There are several important institutional differences between the two dark pools. Most non-marketable and marketable orders on market D stemmed from institutional traders, and it thus appears that the new dark rules did not affect their willingness to trade with one another. The other dark pool, Market Ad, on the other hand, accepted marketable orders only from retail investors. Moreover, most liquidity in Ad was provided by traders who generally acted as de facto market makers. These two characteristics together closely resemble the features of so-called retail internalization undertaken by OTC markets in the US. Indeed, an empirical fact, not well known outside market microstructure circles, is that retail orders in US equity markets are typically executed away from stock exchanges. These orders are routed to wholesale market makers where the orders receive small fractions of price improvements over the visible market quotes. This practice is commonly referred to as retail internalization. Rosenblatt Securities estimates that retail internalization currently accounts for approximately 16 percent of consolidated US equity market volumes.
In Comerton-Forde et al., these institutional features of market Ad in combination with the drop in trading in market Ad were exploited to expand the understanding of retail internalization. Specifically, the paper examines the order flow segmentation that occurs in the market Ad to illustrate the impact of retail internalization on market quality. After the introduction of the minimum price improvement rule, all non-marketable orders on market Ad had to be priced at the mid-point of the bid-ask spread, making it impossible for market makers to earn a profit. Not surprisingly, market makers all but stopped posting on market Ad and thus retail orders there would no longer be filled. These orders had to go somewhere, and it turns out that almost all of them were routed to a single lit venue, which we refer to as market Al. In fact, the drop in liquidity provision in market Ad and the re-routing to lit market Al were both predictable for market participants at the time. This predictability suggest that the observed changes in liquidity on market Al provides insight into the impact of the internalization of retail order flow.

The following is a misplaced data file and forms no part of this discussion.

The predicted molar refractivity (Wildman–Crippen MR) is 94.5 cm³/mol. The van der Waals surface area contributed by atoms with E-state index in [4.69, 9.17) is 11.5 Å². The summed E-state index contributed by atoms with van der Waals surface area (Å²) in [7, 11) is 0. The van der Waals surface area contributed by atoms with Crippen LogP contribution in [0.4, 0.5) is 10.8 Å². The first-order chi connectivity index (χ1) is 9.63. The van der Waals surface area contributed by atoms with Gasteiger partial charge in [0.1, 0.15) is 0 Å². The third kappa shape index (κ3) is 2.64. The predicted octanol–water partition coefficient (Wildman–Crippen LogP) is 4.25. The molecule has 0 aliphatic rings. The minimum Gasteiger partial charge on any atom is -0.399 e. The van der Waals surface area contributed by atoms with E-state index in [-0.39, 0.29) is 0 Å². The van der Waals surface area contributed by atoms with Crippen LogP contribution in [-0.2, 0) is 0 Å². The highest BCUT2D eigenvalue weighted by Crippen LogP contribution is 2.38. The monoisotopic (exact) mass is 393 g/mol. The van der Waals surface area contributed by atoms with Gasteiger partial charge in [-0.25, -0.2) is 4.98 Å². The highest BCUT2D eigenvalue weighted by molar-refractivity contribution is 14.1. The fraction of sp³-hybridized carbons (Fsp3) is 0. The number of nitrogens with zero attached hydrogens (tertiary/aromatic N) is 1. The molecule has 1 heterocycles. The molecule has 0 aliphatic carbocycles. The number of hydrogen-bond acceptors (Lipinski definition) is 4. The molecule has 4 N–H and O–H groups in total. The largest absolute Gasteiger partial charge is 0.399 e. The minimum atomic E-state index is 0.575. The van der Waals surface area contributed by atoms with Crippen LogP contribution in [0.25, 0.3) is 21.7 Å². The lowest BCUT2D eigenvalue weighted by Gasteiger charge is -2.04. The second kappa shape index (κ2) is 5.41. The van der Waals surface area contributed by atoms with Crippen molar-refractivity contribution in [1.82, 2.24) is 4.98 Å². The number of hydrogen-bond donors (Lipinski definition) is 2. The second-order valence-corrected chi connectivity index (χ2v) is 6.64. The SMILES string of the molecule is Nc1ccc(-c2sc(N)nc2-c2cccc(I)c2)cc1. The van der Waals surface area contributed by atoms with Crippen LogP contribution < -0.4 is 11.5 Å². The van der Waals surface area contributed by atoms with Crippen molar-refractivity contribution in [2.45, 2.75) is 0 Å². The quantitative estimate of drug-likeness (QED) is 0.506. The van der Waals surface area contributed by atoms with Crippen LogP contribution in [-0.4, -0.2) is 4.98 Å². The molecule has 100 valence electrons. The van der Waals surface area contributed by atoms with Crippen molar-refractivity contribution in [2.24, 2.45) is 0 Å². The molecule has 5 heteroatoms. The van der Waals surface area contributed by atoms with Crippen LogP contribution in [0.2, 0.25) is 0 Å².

There was a significant improvement in liquidity on market Al: posted depth increases by about 17%, and for the most liquid securities, market Al is at the national best bid and offer (NBBO) 4% more of the time. In contrast to market Ad, where posted liquidity is accessible only for retail traders, the posted liquidity on market Al is available for all traders. The implication of this insight is that the current practice of retail order flow internalization in the U.S. and Europe harms market quality. However, retail traders benefitted from the presence of being able to trade on market Ad: after the rule change retail traders received less price improvement, and they, or their brokers had to pay higher exchange fees.